Tuesday, March 18, 2014

How to Make My Favorite Retro Diner Sandwich by Cleo Coyle

Prices at the deli counter have been giving my husband and I sticker shock for some time now. If you’re making lunch for one or two, the prices are tolerable. But if you’re buying for an entire family or a hungry group, be prepared to take out a second mortgage to pay the bill. 

Here in New York City, premium turkey breast is $8.00 (and more) a pound. We prefer to roast our own turkey sandwich meat for a fraction of that price, and we seldom fuss with a big bird. We simply use a small (6 to 7 pound) turkey breast. 

So here’s a simple recipe for buffet-style turkey. You can use it for a traditional meat-and-potatoes main meal or sandwich-slicing (or both)...

Cleo Coyle's husband is also
her partner in crime-writing.
Together they write
The Coffeehouse
Cleo Coyle’s 
Retro Deli-style
Roast Turkey

This small, all-white meat turkey breast tastes better than anything you can get at the deli counter. It's perfect for making our favorite retro diner sandwich, too, an open-faced turkey with mashed potatoes.

Our secret ingredient is a pair of turkey wings (or even two pairs). Small turkey breasts usually come without wings, but we buy them separately for roasting right along with the bird. The wings render plenty of extra juices for making the rich gravy. See the gravy recipe below this one, and... 

Eat with joy!
~ Cleo


6 to 8 pound turkey breast

+ 2 to 4 turkey wings
   (optional, for extra gravy juices)

3/4 stick (6 T) softened butter

1 teaspoon Bell Seasoning

1 teaspoon Poultry Seasoning

½ teaspoon white pepper

½ teaspoon Smokehouse Pepper

½ teaspoon ground sage

½ teaspoon Kosher salt

1 tablespoon cooking oil or cooking spray


Above is a standard (wingless) turkey breast of about 7 pounds. Depending on the area where you live, you will either find these in your grocery store or something called "Hotel-Style Breasts," which are sold mainly in the Northeast. The Hotel-Style Breasts are perfect for a buffet. They are generally larger than a regular turkey breast (closer to 10 pounds instead of 4-8), and they have the wings attached. Like the big (15 to 35 pound) turkeys, many brands of Hotel-Style Turkey include a packet of giblets. Small turkey breasts like the one above do not include giblets.


Step 1—Prep the slurry: First preheat your oven to 350 degrees F. When the butter is soft, place it in a bowl and add your Bell Seasoning, Poultry Seasoning, white pepper, Smokehouse Pepper, ground sage, and Kosher salt. Blend everything well with a fork until you have a beautiful green slurry. Wash the turkey breast and pat dry. If using wings, remove the wing tips, wash, and pat dry.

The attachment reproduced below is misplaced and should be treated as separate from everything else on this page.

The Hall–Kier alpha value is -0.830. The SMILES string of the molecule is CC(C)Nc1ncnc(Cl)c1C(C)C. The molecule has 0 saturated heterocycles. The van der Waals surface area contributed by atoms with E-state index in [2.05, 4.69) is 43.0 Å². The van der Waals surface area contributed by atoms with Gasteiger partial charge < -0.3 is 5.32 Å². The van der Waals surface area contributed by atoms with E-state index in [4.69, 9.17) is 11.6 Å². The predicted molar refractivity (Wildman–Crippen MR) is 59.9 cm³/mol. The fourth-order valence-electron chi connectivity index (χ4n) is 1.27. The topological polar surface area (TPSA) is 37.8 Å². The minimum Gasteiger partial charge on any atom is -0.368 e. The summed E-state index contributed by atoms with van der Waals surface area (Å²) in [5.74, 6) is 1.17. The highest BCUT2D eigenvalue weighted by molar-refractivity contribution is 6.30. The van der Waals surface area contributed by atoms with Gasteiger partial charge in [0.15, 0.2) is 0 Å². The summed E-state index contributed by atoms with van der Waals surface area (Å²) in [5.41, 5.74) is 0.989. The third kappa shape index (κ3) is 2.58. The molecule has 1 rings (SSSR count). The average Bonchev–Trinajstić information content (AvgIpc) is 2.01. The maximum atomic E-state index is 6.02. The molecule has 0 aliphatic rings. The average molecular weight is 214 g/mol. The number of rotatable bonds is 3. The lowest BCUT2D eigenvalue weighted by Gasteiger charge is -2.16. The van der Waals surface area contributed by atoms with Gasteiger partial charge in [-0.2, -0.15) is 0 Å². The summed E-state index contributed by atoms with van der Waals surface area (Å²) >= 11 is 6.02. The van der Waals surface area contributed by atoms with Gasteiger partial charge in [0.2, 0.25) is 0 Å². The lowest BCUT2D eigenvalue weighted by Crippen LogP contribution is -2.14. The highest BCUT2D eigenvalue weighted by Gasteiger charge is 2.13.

Step 2—Prep the bird: Line a shallow baking or roasting pan with aluminum foil. Grease the rack that sits on top. Place the turkey on the rack, and (if using) position wings on either side of the breast. Slather the breast with the slurry you made in Step 1. Massage the slurry under the skin to impart the flavor into the meat. 

You can coat the wings with the slurry, as well. Or simply salt and pepper the wings instead since you're cooking these wings for their juices rather than their meat. 

The wings in my photo above are not attached.
Most small turkey breasts come without wings.
Marc and I like to buy the wings separately and
roast them with the turkey for extra pan juices.

We often roast a second pair
of wings in a separate pan.

Step 3—Roast and cool: Roast the breast, uncovered, according to package instructions, or about 20 minutes per pound. During the last hour, baste the meat in its own juices every fifteen minutes or so. When the meat reaches a temperature of 165 degrees F, remove from oven, tent loosely with foil, and let sit for AT LEAST 30 MINUTES before slicing. Trust me on this! The resting period will keep your turkey nice and moist. If you slice it too soon after removing it from the oven, the juices will run out and the turkey meat will taste dry. 

Amazing pan juices
come from the wings.

Cleo's Favorite Retro Diner Sandwich...

Open-Faced Turkey
with Mashed Potatoes
and Gravy!

For a single serving...

A few juicy slices of freshly roasted turkey

A hearty scoop of mashed potatoes

2 slices of white bread (yes, it has to be white!)

Plenty of gravy (recipe below)

While the turkey is cooling, make mashed potatoes and gravy. Most home cooks have their favorite way to make mashed potatoes. If you feel adventurous, you can try my healthier potato, garlic, and carrot mash. It's absolutely delicious and very easy to make. Get the recipe here.